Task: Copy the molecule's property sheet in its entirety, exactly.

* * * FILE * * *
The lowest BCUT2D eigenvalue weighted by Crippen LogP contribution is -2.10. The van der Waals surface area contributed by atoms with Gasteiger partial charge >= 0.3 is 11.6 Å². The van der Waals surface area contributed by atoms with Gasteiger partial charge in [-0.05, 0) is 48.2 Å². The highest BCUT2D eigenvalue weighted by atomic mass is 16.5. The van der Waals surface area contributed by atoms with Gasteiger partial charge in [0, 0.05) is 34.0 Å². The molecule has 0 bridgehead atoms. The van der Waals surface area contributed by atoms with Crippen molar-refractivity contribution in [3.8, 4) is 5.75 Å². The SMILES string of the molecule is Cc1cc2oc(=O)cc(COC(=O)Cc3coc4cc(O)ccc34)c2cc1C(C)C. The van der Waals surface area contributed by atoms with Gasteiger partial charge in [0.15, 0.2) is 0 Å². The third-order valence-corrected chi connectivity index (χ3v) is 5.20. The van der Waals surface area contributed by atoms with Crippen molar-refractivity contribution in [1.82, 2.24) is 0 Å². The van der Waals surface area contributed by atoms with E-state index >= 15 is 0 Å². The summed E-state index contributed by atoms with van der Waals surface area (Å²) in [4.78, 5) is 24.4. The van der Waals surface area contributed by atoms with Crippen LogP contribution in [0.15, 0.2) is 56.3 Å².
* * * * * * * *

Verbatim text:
The lowest BCUT2D eigenvalue weighted by Crippen LogP contribution is -2.10. The van der Waals surface area contributed by atoms with Gasteiger partial charge >= 0.3 is 11.6 Å². The van der Waals surface area contributed by atoms with Gasteiger partial charge in [-0.05, 0) is 48.2 Å². The highest BCUT2D eigenvalue weighted by atomic mass is 16.5. The van der Waals surface area contributed by atoms with Gasteiger partial charge in [0, 0.05) is 34.0 Å². The molecule has 0 bridgehead atoms. The van der Waals surface area contributed by atoms with Crippen molar-refractivity contribution in [3.8, 4) is 5.75 Å². The SMILES string of the molecule is Cc1cc2oc(=O)cc(COC(=O)Cc3coc4cc(O)ccc34)c2cc1C(C)C. The van der Waals surface area contributed by atoms with Gasteiger partial charge in [0.15, 0.2) is 0 Å². The third-order valence-corrected chi connectivity index (χ3v) is 5.20. The van der Waals surface area contributed by atoms with Crippen molar-refractivity contribution in [1.82, 2.24) is 0 Å². The van der Waals surface area contributed by atoms with E-state index >= 15 is 0 Å². The summed E-state index contributed by atoms with van der Waals surface area (Å²) in [4.78, 5) is 24.4. The van der Waals surface area contributed by atoms with Crippen LogP contribution in [0.15, 0.2) is 56.3 Å².